Where to Wine & Dine off Boston's Freedom Trail

From historic pubs to high-end restaurants, these fine establishments are not to be missed.

For any American History junkie, Boston is a fantastic travel destination—the Boston Tea Party, Battle of Bunker Hill and the Boston Massacre all happened in or near the city center, painting a very real-life picture of the American Revolution. The best way to tour these historic sites is via the Freedom Trail, a 2.5-mile long red brick route studded with 16 official site including museums, churches and burial grounds. (Editor’s pro tip: opt out of a tour and roam at your leisure, using the Freedom Trail’s website. It’s free! Just remember to charge your phone.)

All this walking and talking can be a bit taxing, leaving you parched and famished. The good news is that you don’t need to venture far from the course to find a good watering hole or restaurant—Boston, too, is rich in food and drink.

From historic pubs to high-end restaurants, these fine establishments just steps off the Freedom Trail are not to be missed:

Not far from Boston Common—the official first site on the trail—is a bar where everybody knows your name. Founded in 1969, the Bull & Finch Pub gained popularity as producers used the establishment’s exterior for the iconic show’s namesake bar. In 2002, the space was officially renamed to Cheers Beacon Hill. (It’s sister location resides near Faneuil Hall, also a stop on the Freedom Trail.) Unfortunately for fans, the downstairs bar doesn’t resemble that of the television show—a modern replica resides upstairs. And though you may not get served by Sam or partake in some brews with Norm or Cliff Claven, this is a tourist destination definitely worth popping into.

No. 9 Park
Across from the Massachusetts State House (stop two) and the Granary Burying Ground (stop three) lies esteemed chef Barbara Lynch’s flagship restaurant. Opened in 1998 in a Beacon Hill townhouse, No. 9 Park specializes in regionally-inspired Italian and French cuisine, with menu highlights including prune-stuffed gnocchi with foie gras, almond and vin santo; and Maine halibut with purple potato confit, black garlic aïoli and caviar butter. Barbara Lynch Gruppo now operates seven restaurants and has a slew of accolades. Lynch was inducted into the James Beard Foundation’s Who’s Who of Food & Beverage in 2013, and she received the James Beard award for Outstanding Restaurateur a year later.

No. 9 Park sits at the base of the Massachusetts State House. Photo by Brian Samuels.
No. 9 Park sits at the base of the Massachusetts State House. Photo by Brian Samuels.

Luke’s Lobster
Maine-native Luke Holden brought his eponymous seafood shack to New York City’s East Village in 2009, serving traceable, sustainable seafood to the masses. Since then, Luke’s Lobster has expanded to seven other U.S. states as well as Japan—get your fix at the Downtown Crossing location near the Old Corner Bookstore. If lobster rolls are your jam, you’ve come to the right place; note that these are in the style of Maine, so they’re doused in clarified butter. The beverage menu also highlights the Pine Tree State with handcrafted teas coming from Green Bee and sodas from Maine Root.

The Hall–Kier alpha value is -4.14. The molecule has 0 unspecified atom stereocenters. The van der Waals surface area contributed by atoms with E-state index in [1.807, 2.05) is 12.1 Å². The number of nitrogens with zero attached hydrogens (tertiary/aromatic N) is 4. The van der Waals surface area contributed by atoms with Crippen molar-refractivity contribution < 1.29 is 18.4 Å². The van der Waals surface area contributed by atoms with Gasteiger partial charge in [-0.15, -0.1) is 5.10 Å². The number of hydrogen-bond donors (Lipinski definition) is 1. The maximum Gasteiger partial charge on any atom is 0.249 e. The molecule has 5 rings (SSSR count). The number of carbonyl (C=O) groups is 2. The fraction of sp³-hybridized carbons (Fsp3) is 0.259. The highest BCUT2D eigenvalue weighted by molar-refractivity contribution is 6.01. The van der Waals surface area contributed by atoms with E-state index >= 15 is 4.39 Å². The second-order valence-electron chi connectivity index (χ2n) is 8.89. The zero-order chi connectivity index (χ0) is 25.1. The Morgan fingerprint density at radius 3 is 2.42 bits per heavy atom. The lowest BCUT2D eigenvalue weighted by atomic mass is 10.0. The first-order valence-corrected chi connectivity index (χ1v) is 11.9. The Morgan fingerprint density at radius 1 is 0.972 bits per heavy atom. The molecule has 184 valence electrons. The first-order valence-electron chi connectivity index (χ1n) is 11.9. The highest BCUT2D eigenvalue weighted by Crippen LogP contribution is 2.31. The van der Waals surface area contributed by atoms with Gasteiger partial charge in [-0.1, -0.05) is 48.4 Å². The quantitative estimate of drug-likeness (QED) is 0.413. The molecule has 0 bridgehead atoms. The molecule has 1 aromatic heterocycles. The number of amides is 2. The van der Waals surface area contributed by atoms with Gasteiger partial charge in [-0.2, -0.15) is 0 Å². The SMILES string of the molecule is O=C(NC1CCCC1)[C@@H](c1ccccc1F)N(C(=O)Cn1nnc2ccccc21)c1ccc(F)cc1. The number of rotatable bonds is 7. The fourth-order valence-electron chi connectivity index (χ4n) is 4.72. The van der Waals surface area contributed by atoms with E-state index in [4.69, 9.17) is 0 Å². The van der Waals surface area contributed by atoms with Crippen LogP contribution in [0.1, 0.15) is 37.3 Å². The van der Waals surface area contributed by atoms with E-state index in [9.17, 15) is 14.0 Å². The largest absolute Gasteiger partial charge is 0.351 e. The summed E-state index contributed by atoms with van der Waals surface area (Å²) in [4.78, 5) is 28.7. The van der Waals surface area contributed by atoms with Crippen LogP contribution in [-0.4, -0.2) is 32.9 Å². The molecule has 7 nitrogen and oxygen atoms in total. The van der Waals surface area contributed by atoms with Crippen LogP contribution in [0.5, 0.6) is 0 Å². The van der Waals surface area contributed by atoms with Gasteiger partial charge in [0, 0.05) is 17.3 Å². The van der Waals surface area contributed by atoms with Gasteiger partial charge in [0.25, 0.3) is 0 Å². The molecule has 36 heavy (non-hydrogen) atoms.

Union Oyster House
Just past Faneuil Hall—stop 11—is another tourist destination worth the visit: dating all the way back to the early 18th century, the building housing what is now Union Oyster House was first established as a silk and dry goods store in 1742. New owners took hold of the space in 1826, turning the store into an oyster bar, making the Union Oyster House one of the oldest operating restaurants in America. (It finally became a National Historic Landmark in 2003!) Traditional New England fare has and will always be served here—steamers, clams casino, chowders, Boston scrod, seafood platters, and of course oysters are all on the menu.

Green Dragon Tavern
Established in 1654, this public house around the corner from Union Oyster was used as both a tavern and meeting place for the freemasons. Historians state that the basement of the Green Dragon is the site of the headquarters of the Revolution, where notables like the Sons of Liberty would meet, and where the famous Boston Tea Party was planned. Today, the Green Dragon is a delightful respite, offering Irish-American pub fare as well as New England seafood dishes. (And should the tavern be too crowded, pop across the street to the Bell In Hand, another old-school pub that’s rich in history.)

Neptune Oyster
This modern raw bar—also located in Boston’s North End—is well worth the wait. The bulk of the oysters available come from local Massachusetts waters, with oysters from Rhode Island, Maine, the Northeastern coast of Canada, as well as Washington State, British Columbia and Alaska also on deck. Though those salty bivalves are what you came here for, the rest of the menu by chef Daniel Kang—as well as the wine list—are not to be missed.

Oysters Rockefeller at Neptune Oyster.
Oysters Rockefeller at Neptune Oyster.

Warren Tavern
Across the Charles River and down the street from the Bunker Hill Monument (stop 15) lies Warren Tavern in colonial Charlestown. Built just after the famous battle in 1775, the building was built in 1780; Warren Tavern joins the aforementioned Green Dragon and Bell In Hand as one of the oldest bars in the state of Massachusetts. A favorite of Charlestown residents—and apparently, George Washington and Paul Revere—this watering hole has an upscale bar menu featuring burrata bruschetta, a “Sons of Liberty” burger with sauteéd mushrooms, grüyére, and herb mayo, and short-rib shepherd’s pie.

Hero image by Brian Samuels.

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